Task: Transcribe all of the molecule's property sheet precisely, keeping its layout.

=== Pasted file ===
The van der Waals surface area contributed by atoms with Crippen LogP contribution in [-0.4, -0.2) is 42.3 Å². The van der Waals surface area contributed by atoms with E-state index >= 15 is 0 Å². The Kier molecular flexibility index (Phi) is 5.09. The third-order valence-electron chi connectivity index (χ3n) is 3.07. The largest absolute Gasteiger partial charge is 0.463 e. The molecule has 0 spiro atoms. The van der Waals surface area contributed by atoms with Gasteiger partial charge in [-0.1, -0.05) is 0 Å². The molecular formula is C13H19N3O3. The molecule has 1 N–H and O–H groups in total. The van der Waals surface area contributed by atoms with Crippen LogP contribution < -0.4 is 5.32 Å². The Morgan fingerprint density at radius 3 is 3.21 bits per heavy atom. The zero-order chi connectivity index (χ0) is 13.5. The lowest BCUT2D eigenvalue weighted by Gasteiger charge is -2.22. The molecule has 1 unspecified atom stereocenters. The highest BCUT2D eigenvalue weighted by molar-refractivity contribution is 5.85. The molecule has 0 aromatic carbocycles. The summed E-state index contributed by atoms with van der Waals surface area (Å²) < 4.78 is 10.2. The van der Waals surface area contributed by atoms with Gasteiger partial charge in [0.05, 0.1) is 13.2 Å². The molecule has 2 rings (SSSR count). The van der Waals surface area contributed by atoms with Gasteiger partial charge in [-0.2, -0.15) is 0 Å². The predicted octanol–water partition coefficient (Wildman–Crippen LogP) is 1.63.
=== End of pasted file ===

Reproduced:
The van der Waals surface area contributed by atoms with Crippen LogP contribution in [-0.4, -0.2) is 42.3 Å². The van der Waals surface area contributed by atoms with E-state index >= 15 is 0 Å². The Kier molecular flexibility index (Phi) is 5.09. The third-order valence-electron chi connectivity index (χ3n) is 3.07. The largest absolute Gasteiger partial charge is 0.463 e. The molecule has 0 spiro atoms. The van der Waals surface area contributed by atoms with Gasteiger partial charge in [-0.1, -0.05) is 0 Å². The molecular formula is C13H19N3O3. The molecule has 1 N–H and O–H groups in total. The van der Waals surface area contributed by atoms with Crippen LogP contribution < -0.4 is 5.32 Å². The Morgan fingerprint density at radius 3 is 3.21 bits per heavy atom. The zero-order chi connectivity index (χ0) is 13.5. The lowest BCUT2D eigenvalue weighted by Gasteiger charge is -2.22. The molecule has 1 unspecified atom stereocenters. The highest BCUT2D eigenvalue weighted by molar-refractivity contribution is 5.85. The molecule has 0 aromatic carbocycles. The summed E-state index contributed by atoms with van der Waals surface area (Å²) < 4.78 is 10.2. The van der Waals surface area contributed by atoms with Gasteiger partial charge in [0.05, 0.1) is 13.2 Å². The molecule has 2 rings (SSSR count). The van der Waals surface area contributed by atoms with Gasteiger partial charge in [-0.2, -0.15) is 0 Å². The predicted octanol–water partition coefficient (Wildman–Crippen LogP) is 1.63.